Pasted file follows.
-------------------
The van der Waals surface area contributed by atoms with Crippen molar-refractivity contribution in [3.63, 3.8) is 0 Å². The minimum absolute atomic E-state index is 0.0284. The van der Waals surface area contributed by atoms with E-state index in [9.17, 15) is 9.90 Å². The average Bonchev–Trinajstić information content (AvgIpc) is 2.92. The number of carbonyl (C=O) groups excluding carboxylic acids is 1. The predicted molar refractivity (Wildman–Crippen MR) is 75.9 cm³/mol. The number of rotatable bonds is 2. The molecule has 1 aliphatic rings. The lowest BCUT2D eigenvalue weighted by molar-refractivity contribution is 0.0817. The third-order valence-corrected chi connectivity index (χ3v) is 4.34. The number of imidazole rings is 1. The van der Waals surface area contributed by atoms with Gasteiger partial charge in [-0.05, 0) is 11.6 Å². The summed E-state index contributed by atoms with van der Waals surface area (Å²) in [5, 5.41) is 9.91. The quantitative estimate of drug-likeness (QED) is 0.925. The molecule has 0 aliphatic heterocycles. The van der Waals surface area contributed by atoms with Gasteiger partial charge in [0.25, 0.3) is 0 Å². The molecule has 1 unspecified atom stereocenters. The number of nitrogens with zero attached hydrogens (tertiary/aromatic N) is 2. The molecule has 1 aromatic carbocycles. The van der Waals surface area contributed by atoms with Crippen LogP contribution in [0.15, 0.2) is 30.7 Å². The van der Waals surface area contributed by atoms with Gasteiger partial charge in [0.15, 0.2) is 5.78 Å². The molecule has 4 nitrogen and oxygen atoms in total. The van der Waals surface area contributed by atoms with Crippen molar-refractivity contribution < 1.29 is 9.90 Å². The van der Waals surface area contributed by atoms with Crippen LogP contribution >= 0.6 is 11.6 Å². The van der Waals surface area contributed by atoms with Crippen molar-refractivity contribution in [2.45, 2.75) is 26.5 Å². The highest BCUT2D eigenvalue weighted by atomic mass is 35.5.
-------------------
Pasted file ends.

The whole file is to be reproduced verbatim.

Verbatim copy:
The van der Waals surface area contributed by atoms with Crippen molar-refractivity contribution in [3.63, 3.8) is 0 Å². The minimum absolute atomic E-state index is 0.0284. The van der Waals surface area contributed by atoms with E-state index in [9.17, 15) is 9.90 Å². The average Bonchev–Trinajstić information content (AvgIpc) is 2.92. The number of carbonyl (C=O) groups excluding carboxylic acids is 1. The predicted molar refractivity (Wildman–Crippen MR) is 75.9 cm³/mol. The number of rotatable bonds is 2. The molecule has 1 aliphatic rings. The lowest BCUT2D eigenvalue weighted by molar-refractivity contribution is 0.0817. The third-order valence-corrected chi connectivity index (χ3v) is 4.34. The number of imidazole rings is 1. The van der Waals surface area contributed by atoms with Gasteiger partial charge in [-0.05, 0) is 11.6 Å². The summed E-state index contributed by atoms with van der Waals surface area (Å²) in [5, 5.41) is 9.91. The quantitative estimate of drug-likeness (QED) is 0.925. The molecule has 0 aliphatic heterocycles. The van der Waals surface area contributed by atoms with Gasteiger partial charge in [0.25, 0.3) is 0 Å². The molecule has 1 unspecified atom stereocenters. The number of nitrogens with zero attached hydrogens (tertiary/aromatic N) is 2. The molecule has 1 aromatic carbocycles. The van der Waals surface area contributed by atoms with Crippen LogP contribution in [0.15, 0.2) is 30.7 Å². The van der Waals surface area contributed by atoms with Gasteiger partial charge in [0.15, 0.2) is 5.78 Å². The molecule has 4 nitrogen and oxygen atoms in total. The van der Waals surface area contributed by atoms with Crippen molar-refractivity contribution < 1.29 is 9.90 Å². The van der Waals surface area contributed by atoms with Crippen LogP contribution >= 0.6 is 11.6 Å². The van der Waals surface area contributed by atoms with Crippen molar-refractivity contribution in [2.45, 2.75) is 26.5 Å². The highest BCUT2D eigenvalue weighted by atomic mass is 35.5.